Monday, October 4, 2010

The Editing Working Girl

It all started with a piece of fiction.

'Never Been Kissed' (that teen cult classic starring Drew Barrymore as an undercover journalist turned high school student, I really hope you know the one) came out in 1999. I was in 7th grade. Back then I wore uniforms to school, watched the boys play sports during break and started planning my last year of junior high and eventual rise to high school cheeleader (a goal which was accomplished, by the way). Also? That was the year I started editing my friends' papers because Ms. Josie Gellar indirectly helped me learn that yes, people can actually have a career telling others their grammar is wrong.

Her character was a copy editor for the Chicago Sun-Times. Her character helped me discover my desire to be an Editing Working Girl.

Throughout my high school years I continued marking my friends' papers with red pen and for some reason could not get an "A" on a paper in Senior Honors English (yes, I'm still bitter). I went on to a UC and started out my college career as a Literature/Writing major with a minor in Communication. This little plan changed when I realized my major required me to take Literature in a Foreign Language. I did what any respectable girl who tried both Latin and Greek to no avail would do - I flip-flopped my major and minor and bypassed the whole thing. I took the standard Fiction, Non-Fiction and Poetry classes and even got to spend time on Writing for Digital Media and Media Writing. I realized that writing was something that is really subjective and grades are kind of a moot point but I respected the critiques of my professors and even some of my peers. I formed friendships and fell in love with the possibilities words presented and knew that sadly, my studies wouldn't be enough.

As one of the few Communication and Literature/Writing students not planning to go on for an MFA in Fiction, I knew I would have to start putting my degree to use before I even received it. So besides my job shelving at the University library, I took on an editorial internship at a local publication which was a guide to the city. I was there for over a year and did the beginner's grunt work of fact checking: I got to call each and every client and make sure we had correctly printed their hours, phone number and address and any other relevant information we had included. I moved up to becoming the Publisher's Assistant and was in charge of babysitting the sales team who didn't like filling out their required paperwork. I didn't get to write and wasn't needed to edit, so I quit.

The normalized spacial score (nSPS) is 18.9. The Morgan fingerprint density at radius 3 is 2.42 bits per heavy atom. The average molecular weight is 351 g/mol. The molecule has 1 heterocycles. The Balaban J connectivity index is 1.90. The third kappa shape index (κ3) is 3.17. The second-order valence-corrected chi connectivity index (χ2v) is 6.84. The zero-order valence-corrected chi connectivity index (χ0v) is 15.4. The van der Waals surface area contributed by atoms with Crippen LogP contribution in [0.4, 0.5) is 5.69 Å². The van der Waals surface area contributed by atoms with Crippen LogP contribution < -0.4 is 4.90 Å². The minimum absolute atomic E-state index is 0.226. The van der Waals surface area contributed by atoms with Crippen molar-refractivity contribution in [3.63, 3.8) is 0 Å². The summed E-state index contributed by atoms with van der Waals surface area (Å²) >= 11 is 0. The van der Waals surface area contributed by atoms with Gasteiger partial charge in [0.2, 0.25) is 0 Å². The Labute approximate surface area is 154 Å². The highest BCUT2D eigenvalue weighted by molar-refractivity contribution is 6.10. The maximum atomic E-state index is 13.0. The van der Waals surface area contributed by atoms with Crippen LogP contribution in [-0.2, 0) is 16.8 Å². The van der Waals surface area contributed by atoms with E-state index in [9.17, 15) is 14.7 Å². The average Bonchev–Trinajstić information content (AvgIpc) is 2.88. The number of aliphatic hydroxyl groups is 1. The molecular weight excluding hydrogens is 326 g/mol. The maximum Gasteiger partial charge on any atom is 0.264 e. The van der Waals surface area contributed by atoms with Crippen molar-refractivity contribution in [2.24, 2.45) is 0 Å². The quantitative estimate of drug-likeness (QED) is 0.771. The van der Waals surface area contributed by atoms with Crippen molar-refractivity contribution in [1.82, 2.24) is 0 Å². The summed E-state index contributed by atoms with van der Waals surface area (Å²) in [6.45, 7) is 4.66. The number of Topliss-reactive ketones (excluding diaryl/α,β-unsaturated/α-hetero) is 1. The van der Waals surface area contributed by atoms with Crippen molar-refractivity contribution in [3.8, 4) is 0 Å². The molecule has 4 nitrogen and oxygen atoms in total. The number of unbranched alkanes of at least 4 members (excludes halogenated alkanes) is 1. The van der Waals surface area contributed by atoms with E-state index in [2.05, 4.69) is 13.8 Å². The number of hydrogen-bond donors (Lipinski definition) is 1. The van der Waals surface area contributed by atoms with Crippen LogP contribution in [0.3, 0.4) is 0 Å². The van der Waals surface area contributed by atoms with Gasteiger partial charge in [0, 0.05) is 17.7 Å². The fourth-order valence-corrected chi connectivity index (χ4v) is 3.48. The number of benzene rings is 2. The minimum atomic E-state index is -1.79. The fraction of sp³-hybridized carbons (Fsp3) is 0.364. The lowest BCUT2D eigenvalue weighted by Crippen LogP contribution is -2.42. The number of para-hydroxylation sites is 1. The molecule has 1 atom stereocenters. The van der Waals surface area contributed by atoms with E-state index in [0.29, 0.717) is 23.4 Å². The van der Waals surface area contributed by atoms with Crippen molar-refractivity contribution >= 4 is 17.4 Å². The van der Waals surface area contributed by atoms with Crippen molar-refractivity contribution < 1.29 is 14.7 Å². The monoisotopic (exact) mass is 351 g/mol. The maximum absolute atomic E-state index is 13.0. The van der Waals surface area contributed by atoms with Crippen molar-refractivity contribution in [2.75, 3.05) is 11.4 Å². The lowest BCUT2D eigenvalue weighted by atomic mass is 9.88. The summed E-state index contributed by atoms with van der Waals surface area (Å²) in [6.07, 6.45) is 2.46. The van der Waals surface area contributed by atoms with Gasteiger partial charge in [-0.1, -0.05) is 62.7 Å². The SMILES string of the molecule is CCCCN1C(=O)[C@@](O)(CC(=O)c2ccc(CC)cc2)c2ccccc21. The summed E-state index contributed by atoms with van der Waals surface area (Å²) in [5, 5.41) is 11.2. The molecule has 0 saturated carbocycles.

I then became Editorial Intern for a national magazine. I got to transcribe radio interviews, actually copy edit pieces for the Senior Copy Editor and
got to sit in on editorial meetings. I was in love with what I was doing. At the same time I was spending a few hours a week as Intern at a local literary agency learning how not to write as I sent out rejection letters and learning how to edit as I was assigned to edit a 350-page manuscript. I was so excited that I read through the manuscript three times.

Then, I had to graduate. I stopped all of my internships, packed up my Jetta and moved half-way across the country hoping to move somewhere where the unemployment rate wasn't 12% (sorry California). I wound up in Texas with no job, no friends and a degree that I thought was worthless. To be honest, it may have been without those internships.